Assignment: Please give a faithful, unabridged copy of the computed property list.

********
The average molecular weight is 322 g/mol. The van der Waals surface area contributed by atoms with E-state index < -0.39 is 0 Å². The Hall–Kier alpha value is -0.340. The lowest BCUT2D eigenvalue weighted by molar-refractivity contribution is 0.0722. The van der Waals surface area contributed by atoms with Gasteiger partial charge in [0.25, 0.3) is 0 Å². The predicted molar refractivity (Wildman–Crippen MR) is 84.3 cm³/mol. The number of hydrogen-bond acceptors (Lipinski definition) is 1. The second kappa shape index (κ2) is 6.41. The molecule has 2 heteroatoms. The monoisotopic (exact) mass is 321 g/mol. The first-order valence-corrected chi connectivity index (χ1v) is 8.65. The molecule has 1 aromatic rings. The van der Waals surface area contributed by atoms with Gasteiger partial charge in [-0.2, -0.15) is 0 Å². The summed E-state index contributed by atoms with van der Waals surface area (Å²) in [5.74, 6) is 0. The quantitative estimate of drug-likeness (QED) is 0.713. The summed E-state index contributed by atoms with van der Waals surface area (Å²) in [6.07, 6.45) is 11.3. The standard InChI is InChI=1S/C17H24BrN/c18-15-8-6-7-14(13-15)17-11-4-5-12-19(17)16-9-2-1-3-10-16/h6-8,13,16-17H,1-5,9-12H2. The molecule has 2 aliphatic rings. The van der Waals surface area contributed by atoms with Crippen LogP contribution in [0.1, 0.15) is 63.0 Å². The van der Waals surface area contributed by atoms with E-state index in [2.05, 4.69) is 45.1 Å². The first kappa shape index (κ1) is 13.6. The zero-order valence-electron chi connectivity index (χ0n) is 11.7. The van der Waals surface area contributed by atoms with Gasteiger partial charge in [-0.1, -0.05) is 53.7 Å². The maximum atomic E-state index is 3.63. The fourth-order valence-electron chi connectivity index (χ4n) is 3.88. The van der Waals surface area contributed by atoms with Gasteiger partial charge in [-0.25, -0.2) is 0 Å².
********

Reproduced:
The average molecular weight is 322 g/mol. The van der Waals surface area contributed by atoms with E-state index < -0.39 is 0 Å². The Hall–Kier alpha value is -0.340. The lowest BCUT2D eigenvalue weighted by molar-refractivity contribution is 0.0722. The van der Waals surface area contributed by atoms with Gasteiger partial charge in [0.25, 0.3) is 0 Å². The predicted molar refractivity (Wildman–Crippen MR) is 84.3 cm³/mol. The number of hydrogen-bond acceptors (Lipinski definition) is 1. The second kappa shape index (κ2) is 6.41. The molecule has 2 heteroatoms. The monoisotopic (exact) mass is 321 g/mol. The first-order valence-corrected chi connectivity index (χ1v) is 8.65. The molecule has 1 aromatic rings. The van der Waals surface area contributed by atoms with Gasteiger partial charge in [-0.2, -0.15) is 0 Å². The summed E-state index contributed by atoms with van der Waals surface area (Å²) in [5.74, 6) is 0. The quantitative estimate of drug-likeness (QED) is 0.713. The summed E-state index contributed by atoms with van der Waals surface area (Å²) in [6.07, 6.45) is 11.3. The standard InChI is InChI=1S/C17H24BrN/c18-15-8-6-7-14(13-15)17-11-4-5-12-19(17)16-9-2-1-3-10-16/h6-8,13,16-17H,1-5,9-12H2. The molecule has 2 aliphatic rings. The van der Waals surface area contributed by atoms with Crippen LogP contribution in [0.1, 0.15) is 63.0 Å². The van der Waals surface area contributed by atoms with E-state index in [2.05, 4.69) is 45.1 Å². The first kappa shape index (κ1) is 13.6. The zero-order valence-electron chi connectivity index (χ0n) is 11.7. The van der Waals surface area contributed by atoms with Gasteiger partial charge in [-0.1, -0.05) is 53.7 Å². The maximum atomic E-state index is 3.63. The fourth-order valence-electron chi connectivity index (χ4n) is 3.88. The van der Waals surface area contributed by atoms with Gasteiger partial charge in [-0.25, -0.2) is 0 Å².